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Stryker Hip Lawyer Lowell MA

Stryker Hip Lawyer Lowell MA - Stryker Hip Replacement Lawyer Lowell MA

If you or a loved one have received a Stryker Rejuvenate Hip Replacement, Stryker ABG II Hip Replacement, or a Stryker LFIT Anatomic V40 Femoral Head, and are experiencing problems, you may be entitled to compensation from the manufacturer.  Call today to get the facts.  Call Toll Free 1-866-777-2557 for a free no obligation consultation or use our online contact form below and an Lowell Massachusetts Hip Replacement Lawyer will get back to you quickly.  The call is free and there are no up-front legal charges.  We handle cases on a contingency fee basis, which means we only get paid if you get paid.  Call now.


Stryker Hip Recall Lawyers Lowell MA

Stryker Orthopaedics has warned that use of these medical devices may lead to corrosion and fretting.  Some patients may experience Metallosis (metal poisoning) and require corrective surgery and hospitalization.  A simple test can be administered to determine whether or not you have elevated metal levels in your blood.

Some complications to watch for include:

  • Fractured or broken implants
  • Joint dislocation
  • Metallosis
  • Implant corrosion
  • Allergic responses
  • Swelling in hip or groin area
  • Sudden onset of pain

Please call us now to discuss your legal options.

Contact Information

Please fill out our online contact form and a Lawyer will get back to you promptly.  Please note that the use of this form or the internet does not create an attorney client relationship.

What type of Hip Replacement did you have?:
What Year?:
Did you have Revision Surgery?:
First Name:
Last Name:
Address Street 1:
Address Street 2:
City:
Zip Code: (5 digits)
State:
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Please describe in your own words what problems you are experiencing and whether you have had revision surgery or plan on having revision surgery:

Stryker Hip Replacement Lawsuit Lowell MA

We are also accepting cases involving:

  • DePuy ASR Hip Lawsuit
  • DePuy Pinnacle Hip Lawsuit
  • Wright Conserve Hip Lawsuit
  • Wright Conserve Plus
  • Zimmer Durom Cup Hip Lawsuit
  • Smith & Nephew R3 Acetabular Hip Lawsuit
  • Wright Profemur Z Hip Lawsuit 
Stryker Hip Lawyers Lowell MA




Older hip replacements like plastic and metal have a longer track record and a larger body of knowledge of how they fare over time.  But in recent year, ceramic has arisen as a popular new material due to its special properties. Implants that combine advanced plastic and ceramic are thought to combine some of the best qualities of both materials.
Ceramic has been increasingly used in medicine in recent decades.  The ceramic most people are familiar with from dishes and vases is made from clay in the soil; it is mixed with water and other materials and fired in a kiln to harden it. However, the term ceramic refers to materials that are manufactured in a similar way through mixing and heat, not to clay-based materials specifically.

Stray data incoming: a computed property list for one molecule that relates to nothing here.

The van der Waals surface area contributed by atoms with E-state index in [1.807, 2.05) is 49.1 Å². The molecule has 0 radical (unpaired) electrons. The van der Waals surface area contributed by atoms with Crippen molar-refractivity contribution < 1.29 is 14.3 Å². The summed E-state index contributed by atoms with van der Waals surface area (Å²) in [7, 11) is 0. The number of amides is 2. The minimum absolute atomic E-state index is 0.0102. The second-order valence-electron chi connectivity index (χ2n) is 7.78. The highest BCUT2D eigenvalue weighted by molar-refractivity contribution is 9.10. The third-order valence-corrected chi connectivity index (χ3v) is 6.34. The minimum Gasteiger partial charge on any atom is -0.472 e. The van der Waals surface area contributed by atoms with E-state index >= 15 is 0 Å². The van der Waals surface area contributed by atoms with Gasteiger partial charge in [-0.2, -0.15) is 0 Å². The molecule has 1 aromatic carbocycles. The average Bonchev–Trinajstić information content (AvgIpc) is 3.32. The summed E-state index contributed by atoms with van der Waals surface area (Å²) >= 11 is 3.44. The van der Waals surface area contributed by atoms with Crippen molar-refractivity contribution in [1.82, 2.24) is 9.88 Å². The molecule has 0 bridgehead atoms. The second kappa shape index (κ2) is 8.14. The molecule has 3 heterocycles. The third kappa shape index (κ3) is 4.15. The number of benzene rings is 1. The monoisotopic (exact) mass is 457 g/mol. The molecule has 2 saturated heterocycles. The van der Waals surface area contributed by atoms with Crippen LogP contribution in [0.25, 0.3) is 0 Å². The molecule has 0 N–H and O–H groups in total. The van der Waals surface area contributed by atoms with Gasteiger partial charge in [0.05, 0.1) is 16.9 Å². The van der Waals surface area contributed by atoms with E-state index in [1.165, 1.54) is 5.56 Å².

Medical ceramic is made from metallic elements like zirconia. They are powdered and chemically treated; the treatments destroy their metallic qualities, so they do not cause metal toxicity, unlike chromium and cobalt. They are then mixed with other substances and heated to produce a remarkably hard substance.  Ceramic can also be engineered to be very smooth, resulting in a low-friction surface. Ceramic generates a low amount of wear, and the particles that are produced are not very bioreactive, unlike metal particles.                                                                       
Due to these traits, metal is sometimes paired with a ceramic cup component.  However, this material has some drawbacks.  Although ceramic is not as brittle as a ceramic dish, it is still somewhat brittle compared to metal and plastic, and there is some risk that it will develop cracks over time.  This is a severe complication requiring revision surgery. This problem mostly occurs with ceramic on ceramic implants, and is less common with ceramic on plastic. However, the plastic cups do produce wear, and the accumulated plastic particles can result in irritation and bone loss.   Ceramic balls are relatively large compared to metal balls because the material is less hard. The larger the components, the larger the incision will have to be, so this is a consideration for people interested in minimally invasive surgery.  This material is also more expensive than others.  Patients should talk to their doctors about what model is best for them and what the doctor’s clinical experience has been.  Over time, it is possible that ceramic on plastic hip systems will improve as even more advanced versions of the material are developed.  Researchers will also accumulate more evidence over how they perform in the long term, leading to more definitive answers as to whether they outperform other types of implant.